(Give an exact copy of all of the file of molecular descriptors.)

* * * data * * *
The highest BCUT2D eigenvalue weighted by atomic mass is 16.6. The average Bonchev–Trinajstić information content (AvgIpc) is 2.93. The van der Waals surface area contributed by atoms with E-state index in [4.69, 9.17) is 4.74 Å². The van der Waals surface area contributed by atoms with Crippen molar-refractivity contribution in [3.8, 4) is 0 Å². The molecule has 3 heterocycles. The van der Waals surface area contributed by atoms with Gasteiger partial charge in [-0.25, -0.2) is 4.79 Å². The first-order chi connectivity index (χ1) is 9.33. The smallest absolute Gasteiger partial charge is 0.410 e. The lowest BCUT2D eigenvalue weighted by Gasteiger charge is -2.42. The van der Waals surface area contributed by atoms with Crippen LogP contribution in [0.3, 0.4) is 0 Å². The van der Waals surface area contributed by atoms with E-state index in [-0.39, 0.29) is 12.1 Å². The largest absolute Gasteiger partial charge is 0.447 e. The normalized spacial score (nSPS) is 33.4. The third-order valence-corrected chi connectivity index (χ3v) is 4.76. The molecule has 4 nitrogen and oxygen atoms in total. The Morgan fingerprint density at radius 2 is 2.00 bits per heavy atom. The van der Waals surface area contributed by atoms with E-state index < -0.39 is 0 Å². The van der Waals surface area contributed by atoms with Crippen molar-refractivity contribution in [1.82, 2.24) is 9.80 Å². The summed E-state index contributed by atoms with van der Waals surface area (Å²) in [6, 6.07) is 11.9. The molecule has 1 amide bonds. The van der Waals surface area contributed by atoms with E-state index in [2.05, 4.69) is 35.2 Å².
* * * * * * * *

The highest BCUT2D eigenvalue weighted by atomic mass is 16.6. The average Bonchev–Trinajstić information content (AvgIpc) is 2.93. The van der Waals surface area contributed by atoms with E-state index in [4.69, 9.17) is 4.74 Å². The van der Waals surface area contributed by atoms with Crippen molar-refractivity contribution in [3.8, 4) is 0 Å². The molecule has 3 heterocycles. The van der Waals surface area contributed by atoms with Gasteiger partial charge in [-0.25, -0.2) is 4.79 Å². The first-order chi connectivity index (χ1) is 9.33. The smallest absolute Gasteiger partial charge is 0.410 e. The lowest BCUT2D eigenvalue weighted by Gasteiger charge is -2.42. The van der Waals surface area contributed by atoms with Crippen LogP contribution in [0.3, 0.4) is 0 Å². The van der Waals surface area contributed by atoms with E-state index in [-0.39, 0.29) is 12.1 Å². The largest absolute Gasteiger partial charge is 0.447 e. The normalized spacial score (nSPS) is 33.4. The third-order valence-corrected chi connectivity index (χ3v) is 4.76. The molecule has 4 nitrogen and oxygen atoms in total. The Morgan fingerprint density at radius 2 is 2.00 bits per heavy atom. The van der Waals surface area contributed by atoms with E-state index < -0.39 is 0 Å². The van der Waals surface area contributed by atoms with Crippen molar-refractivity contribution in [1.82, 2.24) is 9.80 Å². The summed E-state index contributed by atoms with van der Waals surface area (Å²) in [6, 6.07) is 11.9. The molecule has 1 amide bonds. The van der Waals surface area contributed by atoms with E-state index in [2.05, 4.69) is 35.2 Å².